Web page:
a list compiled by Alex Kasman (College of Charleston)

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The Infinite Assassin (1991)
Greg Egan
(click on names to see more mathematical fiction by the same author)
Highly Rated!
Note: This work of mathematical fiction is recommended by Alex for hardcore fans of science fiction.

Contributed by Arturo Magidin

Originally published in `Interzone #48', June 1991. There are multiple realities. As the narrator puts it, `the number of parallel worlds is uncountably infinite - infinite like the real numbers, not merely like the integers.' The narrator has to kill a man across the realities to prevent him from tearing the universe apart. He is `stable' meaning there is little to no variation between all copies of him across the realities. However, he is eventually put out of action by being blown into `Cantor dust' (his selves are put, so to speak, in the cantor set instead of the entire interval) making him ineffective, since his copies are nowhere dense in the realities, so cannot really affect them enough.

This story can be most easily found today in the collection "Axiomatic" (see link).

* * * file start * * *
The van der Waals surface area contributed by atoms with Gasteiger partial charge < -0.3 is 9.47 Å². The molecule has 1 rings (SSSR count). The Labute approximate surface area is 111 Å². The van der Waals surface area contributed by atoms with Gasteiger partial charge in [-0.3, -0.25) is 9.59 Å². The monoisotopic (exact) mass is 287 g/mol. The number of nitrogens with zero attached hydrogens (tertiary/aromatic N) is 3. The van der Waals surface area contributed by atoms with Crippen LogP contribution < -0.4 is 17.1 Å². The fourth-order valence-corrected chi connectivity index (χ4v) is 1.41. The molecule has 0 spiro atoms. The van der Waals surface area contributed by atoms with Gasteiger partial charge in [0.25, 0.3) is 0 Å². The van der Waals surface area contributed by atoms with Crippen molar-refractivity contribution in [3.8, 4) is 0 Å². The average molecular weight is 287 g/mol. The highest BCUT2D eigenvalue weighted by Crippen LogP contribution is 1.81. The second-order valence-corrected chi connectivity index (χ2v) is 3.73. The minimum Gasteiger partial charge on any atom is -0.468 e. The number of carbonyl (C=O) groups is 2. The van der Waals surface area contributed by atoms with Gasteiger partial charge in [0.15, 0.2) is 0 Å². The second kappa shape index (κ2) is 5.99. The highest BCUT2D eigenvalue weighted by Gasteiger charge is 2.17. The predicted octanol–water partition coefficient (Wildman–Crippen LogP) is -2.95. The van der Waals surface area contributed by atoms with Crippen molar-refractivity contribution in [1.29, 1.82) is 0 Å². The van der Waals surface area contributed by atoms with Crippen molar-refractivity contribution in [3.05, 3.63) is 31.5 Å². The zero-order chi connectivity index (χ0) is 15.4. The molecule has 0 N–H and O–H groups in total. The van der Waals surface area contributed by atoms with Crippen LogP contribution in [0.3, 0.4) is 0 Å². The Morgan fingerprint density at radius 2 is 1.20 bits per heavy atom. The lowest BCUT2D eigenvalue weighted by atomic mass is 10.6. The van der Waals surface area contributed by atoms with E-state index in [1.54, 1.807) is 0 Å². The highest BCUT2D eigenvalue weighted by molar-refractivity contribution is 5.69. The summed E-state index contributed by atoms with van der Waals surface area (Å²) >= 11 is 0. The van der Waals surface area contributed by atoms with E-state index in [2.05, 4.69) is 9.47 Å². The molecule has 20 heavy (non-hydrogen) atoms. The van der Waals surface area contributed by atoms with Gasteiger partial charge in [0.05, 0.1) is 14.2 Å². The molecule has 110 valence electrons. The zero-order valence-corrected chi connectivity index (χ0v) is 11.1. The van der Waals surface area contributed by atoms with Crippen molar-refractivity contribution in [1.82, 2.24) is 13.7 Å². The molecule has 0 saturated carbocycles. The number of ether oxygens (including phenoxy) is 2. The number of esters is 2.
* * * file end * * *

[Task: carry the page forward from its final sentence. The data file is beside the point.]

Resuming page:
BTW: Check out Egan's Home Page for more information about his fiction, his programming and the mathematics underlying them.

More information about this work can be found at
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Works Similar to The Infinite Assassin
According to my `secret formula', the following works of mathematical fiction are similar to this one:
  1. White Light, or What is Cantor's Continuum Problem? by Rudy Rucker
  2. Jack and the Aktuals, or, Physical Applications of Transfinite Set Theory by Rudy Rucker
  3. The Extraordinary Hotel or the Thousand and First Journey of Ion the Quiet by Naum Ya. Vilenkin
  4. Cantor's War by Christopher Anvil
  5. The Infinitive of Go by John Brunner
  6. The Countable by Ken Liu
  7. Aleph Sub One by Margaret St. Clair
  8. 3-adica by Greg Egan
  9. Distress by Greg Egan
  10. Luminous by Greg Egan
Ratings for The Infinite Assassin:
RatingsHave you seen/read this work of mathematical fiction? Then click here to enter your own votes on its mathematical content and literary quality or send me comments to post on this Webpage.
Mathematical Content:
4/5 (6 votes)
Literary Quality:
3.17/5 (6 votes)

GenreScience Fiction,
MediumShort Stories,

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Exciting News: The 1,600th entry was recently added to this database of mathematical fiction! Also, for those of you interested in non-fictional math books let me (shamelessly) plug the recent release of the second edition of my soliton theory textbook.

(Maintained by Alex Kasman, College of Charleston)